The Tulsa County Budget Board agreed Tuesday to give the Criminal Justice Authority another month to repay a $1.2 million loan it used to pay Tulsa Jail employees in November.
The Criminal Justice Authority administers funding for the Tulsa Jail and related criminal-justice services, and the loan had come from the county’s Risk Management Fund, which is used to help pay for the county’s health insurance program.
“There is a point we can’t do this anymore,” said County Treasurer Dennis Semler.
Speaking at a special meeting of the Budget Board, which includes the county’s eight elected officials, Fiscal Officer Tom Gerard said the authority used a $500,000 loan from the Sheriff’s Cash Fee account to cover jail payroll in October. That loan has been repaid.
Gerard said he had planned to use county jail tax collections to repay the $1.2 million loan, but that would leave the authority short of funds for December’s payroll.
After a lengthy discussion, the Budget Board decided to defer repayment for a month to allow December’s jail sales-tax collections to be used for the jail’s December payroll. It is possible the authority will need to borrow another $500,000 from the Sheriff’s Cash Fee account to cover its $1.8 million monthly payroll, Gerard said.
The authority’s budget this year is $36 million. The jail, with an annual budget of $29 million, is the largest entity overseen by the authority and the source of the current shortfall.
Tuesday’s meeting was to determine how to address the shortfall — either by cutting authority expenditures, including those at the jail, or through additional funding provided by other county offices.
Several county elected officials pressed the Sheriff’s Office on whether they had looked at reducing costs at the jail.
“I have never heard any talk about any cost savings in that area,” said County Clerk Pat Key.
Sheriff Stanley Glanz said his agency is looking to cut costs wherever it can but that it will take a reduction in the inmate count for any real savings to be realized.
Undersheriff Tim Albin said personnel costs are the largest expenditure at the jail but that cutting employees is not a realistic option. State law requires that the jail maintain a certain level of supervision, Albin said, often leading to mandatory overtime.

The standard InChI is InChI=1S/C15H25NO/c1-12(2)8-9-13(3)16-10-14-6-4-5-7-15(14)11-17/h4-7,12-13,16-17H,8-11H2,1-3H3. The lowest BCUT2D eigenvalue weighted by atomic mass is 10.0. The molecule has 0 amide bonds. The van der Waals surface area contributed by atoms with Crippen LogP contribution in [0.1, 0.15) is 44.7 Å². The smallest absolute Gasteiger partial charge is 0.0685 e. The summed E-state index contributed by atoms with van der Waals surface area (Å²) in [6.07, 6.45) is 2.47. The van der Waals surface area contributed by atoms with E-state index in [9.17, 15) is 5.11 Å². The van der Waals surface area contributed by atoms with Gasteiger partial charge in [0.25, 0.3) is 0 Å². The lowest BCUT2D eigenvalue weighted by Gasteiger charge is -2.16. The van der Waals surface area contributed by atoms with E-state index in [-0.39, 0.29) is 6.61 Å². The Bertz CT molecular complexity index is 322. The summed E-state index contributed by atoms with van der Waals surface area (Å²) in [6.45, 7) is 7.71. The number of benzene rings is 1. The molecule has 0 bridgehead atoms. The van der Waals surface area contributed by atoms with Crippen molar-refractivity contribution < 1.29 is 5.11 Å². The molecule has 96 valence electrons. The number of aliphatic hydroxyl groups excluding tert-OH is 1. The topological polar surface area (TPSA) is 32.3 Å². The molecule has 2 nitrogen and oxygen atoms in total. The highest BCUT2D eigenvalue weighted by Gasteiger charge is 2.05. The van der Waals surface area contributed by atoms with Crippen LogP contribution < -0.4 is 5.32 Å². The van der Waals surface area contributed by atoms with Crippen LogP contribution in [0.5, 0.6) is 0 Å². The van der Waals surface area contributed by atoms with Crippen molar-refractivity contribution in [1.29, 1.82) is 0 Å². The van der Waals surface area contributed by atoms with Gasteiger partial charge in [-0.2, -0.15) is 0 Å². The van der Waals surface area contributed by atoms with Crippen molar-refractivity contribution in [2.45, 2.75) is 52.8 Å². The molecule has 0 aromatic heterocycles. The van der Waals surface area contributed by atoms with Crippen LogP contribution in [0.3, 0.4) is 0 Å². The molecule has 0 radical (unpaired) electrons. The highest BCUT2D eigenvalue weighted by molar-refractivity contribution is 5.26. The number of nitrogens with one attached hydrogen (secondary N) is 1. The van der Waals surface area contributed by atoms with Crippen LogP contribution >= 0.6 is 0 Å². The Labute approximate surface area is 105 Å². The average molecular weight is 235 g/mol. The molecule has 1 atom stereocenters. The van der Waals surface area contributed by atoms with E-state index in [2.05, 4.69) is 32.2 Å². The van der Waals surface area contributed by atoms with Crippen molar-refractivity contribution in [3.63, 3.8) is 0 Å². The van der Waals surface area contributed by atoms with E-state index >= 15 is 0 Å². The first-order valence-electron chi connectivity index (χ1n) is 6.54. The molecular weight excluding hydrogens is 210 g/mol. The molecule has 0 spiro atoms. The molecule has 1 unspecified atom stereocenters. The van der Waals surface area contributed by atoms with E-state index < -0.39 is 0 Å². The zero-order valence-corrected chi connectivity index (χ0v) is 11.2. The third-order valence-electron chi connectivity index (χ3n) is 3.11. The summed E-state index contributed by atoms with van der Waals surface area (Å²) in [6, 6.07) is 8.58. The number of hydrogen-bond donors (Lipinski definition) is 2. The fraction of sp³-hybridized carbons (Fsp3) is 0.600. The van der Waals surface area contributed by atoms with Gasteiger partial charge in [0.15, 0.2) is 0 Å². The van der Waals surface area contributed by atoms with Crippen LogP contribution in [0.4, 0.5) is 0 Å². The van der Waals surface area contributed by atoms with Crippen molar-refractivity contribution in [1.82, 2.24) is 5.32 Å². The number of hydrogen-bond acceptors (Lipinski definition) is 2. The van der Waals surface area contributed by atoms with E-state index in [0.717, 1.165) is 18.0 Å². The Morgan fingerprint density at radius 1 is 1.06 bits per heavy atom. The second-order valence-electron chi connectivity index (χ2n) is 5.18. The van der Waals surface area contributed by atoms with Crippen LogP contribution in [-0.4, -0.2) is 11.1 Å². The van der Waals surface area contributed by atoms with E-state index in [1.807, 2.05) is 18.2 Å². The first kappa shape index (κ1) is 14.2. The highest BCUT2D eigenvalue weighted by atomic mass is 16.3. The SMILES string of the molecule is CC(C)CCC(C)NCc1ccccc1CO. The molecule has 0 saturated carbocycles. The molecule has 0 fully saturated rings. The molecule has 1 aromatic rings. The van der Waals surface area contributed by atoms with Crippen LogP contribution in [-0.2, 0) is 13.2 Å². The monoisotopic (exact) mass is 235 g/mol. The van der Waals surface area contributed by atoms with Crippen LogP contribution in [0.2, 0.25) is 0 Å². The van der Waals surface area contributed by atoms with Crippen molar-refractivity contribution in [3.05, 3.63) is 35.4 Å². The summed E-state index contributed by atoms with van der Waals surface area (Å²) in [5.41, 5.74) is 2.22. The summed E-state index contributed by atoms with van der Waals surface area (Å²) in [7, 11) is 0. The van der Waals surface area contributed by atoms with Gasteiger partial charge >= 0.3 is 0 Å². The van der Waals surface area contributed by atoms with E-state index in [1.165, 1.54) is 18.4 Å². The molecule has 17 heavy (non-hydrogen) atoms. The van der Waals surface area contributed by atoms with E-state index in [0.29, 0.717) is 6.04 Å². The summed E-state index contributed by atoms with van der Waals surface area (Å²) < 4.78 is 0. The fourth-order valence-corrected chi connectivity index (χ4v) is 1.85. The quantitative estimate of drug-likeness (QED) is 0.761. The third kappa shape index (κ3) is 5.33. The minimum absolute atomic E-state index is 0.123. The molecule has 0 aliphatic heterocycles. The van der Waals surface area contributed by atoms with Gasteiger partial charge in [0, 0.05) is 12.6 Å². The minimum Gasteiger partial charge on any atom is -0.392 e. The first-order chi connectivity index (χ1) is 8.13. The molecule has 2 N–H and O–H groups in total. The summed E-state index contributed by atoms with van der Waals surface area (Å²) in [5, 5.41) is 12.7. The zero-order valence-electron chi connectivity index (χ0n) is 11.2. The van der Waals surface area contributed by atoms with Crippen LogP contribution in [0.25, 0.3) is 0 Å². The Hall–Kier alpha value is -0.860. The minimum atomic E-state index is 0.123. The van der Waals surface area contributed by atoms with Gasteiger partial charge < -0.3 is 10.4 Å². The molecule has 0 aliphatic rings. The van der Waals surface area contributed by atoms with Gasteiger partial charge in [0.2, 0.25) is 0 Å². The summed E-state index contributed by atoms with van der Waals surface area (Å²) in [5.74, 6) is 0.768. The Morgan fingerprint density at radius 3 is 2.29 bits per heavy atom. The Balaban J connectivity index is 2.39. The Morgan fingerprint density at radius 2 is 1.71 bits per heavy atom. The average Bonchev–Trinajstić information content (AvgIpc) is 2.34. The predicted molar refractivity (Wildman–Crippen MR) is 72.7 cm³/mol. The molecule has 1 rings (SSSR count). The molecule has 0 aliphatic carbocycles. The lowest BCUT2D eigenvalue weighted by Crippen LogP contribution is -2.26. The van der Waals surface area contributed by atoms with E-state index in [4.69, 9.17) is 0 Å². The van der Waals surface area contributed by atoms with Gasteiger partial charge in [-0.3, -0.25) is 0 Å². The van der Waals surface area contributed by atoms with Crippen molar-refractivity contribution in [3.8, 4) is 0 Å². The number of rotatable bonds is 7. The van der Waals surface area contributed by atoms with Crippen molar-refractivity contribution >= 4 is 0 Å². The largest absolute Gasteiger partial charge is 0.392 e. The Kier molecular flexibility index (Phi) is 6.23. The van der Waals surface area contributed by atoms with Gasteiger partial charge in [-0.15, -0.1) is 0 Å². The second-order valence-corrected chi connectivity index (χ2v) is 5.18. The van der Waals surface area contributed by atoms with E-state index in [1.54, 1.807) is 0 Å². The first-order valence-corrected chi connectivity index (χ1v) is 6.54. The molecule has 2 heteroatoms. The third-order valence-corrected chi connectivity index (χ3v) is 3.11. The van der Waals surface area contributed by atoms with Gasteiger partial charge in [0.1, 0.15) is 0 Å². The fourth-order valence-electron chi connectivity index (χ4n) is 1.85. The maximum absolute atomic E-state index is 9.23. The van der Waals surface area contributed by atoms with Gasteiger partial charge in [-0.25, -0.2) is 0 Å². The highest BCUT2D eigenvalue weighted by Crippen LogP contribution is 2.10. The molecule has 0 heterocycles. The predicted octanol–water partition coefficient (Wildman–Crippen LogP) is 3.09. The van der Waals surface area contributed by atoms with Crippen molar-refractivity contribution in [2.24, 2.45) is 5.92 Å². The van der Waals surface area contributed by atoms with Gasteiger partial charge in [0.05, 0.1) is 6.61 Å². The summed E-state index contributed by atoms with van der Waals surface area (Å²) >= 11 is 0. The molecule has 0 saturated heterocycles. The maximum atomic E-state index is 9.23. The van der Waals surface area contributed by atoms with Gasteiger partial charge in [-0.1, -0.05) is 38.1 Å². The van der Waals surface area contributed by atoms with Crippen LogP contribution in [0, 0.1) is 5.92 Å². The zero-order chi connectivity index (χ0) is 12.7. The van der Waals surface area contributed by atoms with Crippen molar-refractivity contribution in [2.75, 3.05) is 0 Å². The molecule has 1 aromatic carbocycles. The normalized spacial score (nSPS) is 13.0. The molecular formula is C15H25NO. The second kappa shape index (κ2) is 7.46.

“This is not like Quik-Trip, where you need three clerks and you are one short, so it takes someone a little longer to get their Slurpee,” he said.
The bulk of the authority’s shortfall is the result of higher-than-expected overtime costs at the jail and lower-than-expected sales- and use-tax collections, according to Gerard.
The authority had included $1.2 million in collections from the April sales tax approved by voters to build a new Juvenile Justice Center and additional pods at the jail. But the Tulsa County District Attorney’s Office later advised the authority that those funds could not be used for current operations.
The authority had also expected to collect $400,000 in use taxes but is now estimating collections to be closer to $200,000.
Another $600,000 in funding would be lost if the Sheriff’s Office is allowed to keep revenue collected from inmate phone calls, which the sheriff has requested.
Glanz told his fellow Budget Board members that he was asked by the Sales Tax Overview Committee to retain the phone fees to ensure that he had a sufficient reserve fund.
Negotiating teams from the Criminal Justice Authority and the city of Tulsa recently agreed to the terms of a new city/county jail agreement. It has been estimated that the proposed deal — which must be approved by the Tulsa City Council, the Board of County Commissioners and the authority — would cost the city approximately $800,000 to $1.3 million a year.
But figures provided by the Sheriff’s Office on Tuesday, based on inmate counts for the first week of November, put the annual cost at $865,000.
By comparison, rates approved by county commissioners after the old city/county jail deal expired Oct. 31 would have the city paying close to $3 million a year.
Commissioner John Smaligo said that if the sheriff’s figures are correct, he likely would not vote for the new agreement. He noted that the city of Tulsa would be paying the Criminal Justice Authority less to operate its municipal jail than Broken Arrow residents pay to operate their municipal jail.
“I just don’t know if I can support a resolution that gives away jail services at (a) ridiculously cheap” price, Smaligo said.
Mayoral Chief of Staff Jarred Brejcha said the city expects that the cost of sharing a jail is less expensive than running two separate jails.
“The comparison of Tulsa’s rate to Broken Arrow’s jail operation costs are not relevant in this situation where we have removed duplicate operations,” Brejcha said. “The city’s use of the Tulsa County Jail is more efficient and better for all taxpayers, because the arrangement takes away the need for redundant jail operations.”
He also noted that the $59 daily housing rate the city would pay under the proposed deal is the same fee the U.S. Marshals Office pays for federal inmates.
“The rate is as high as any the jail receives for any prisoner,” Brejcha said.
Kevin Canfield 918-581-8313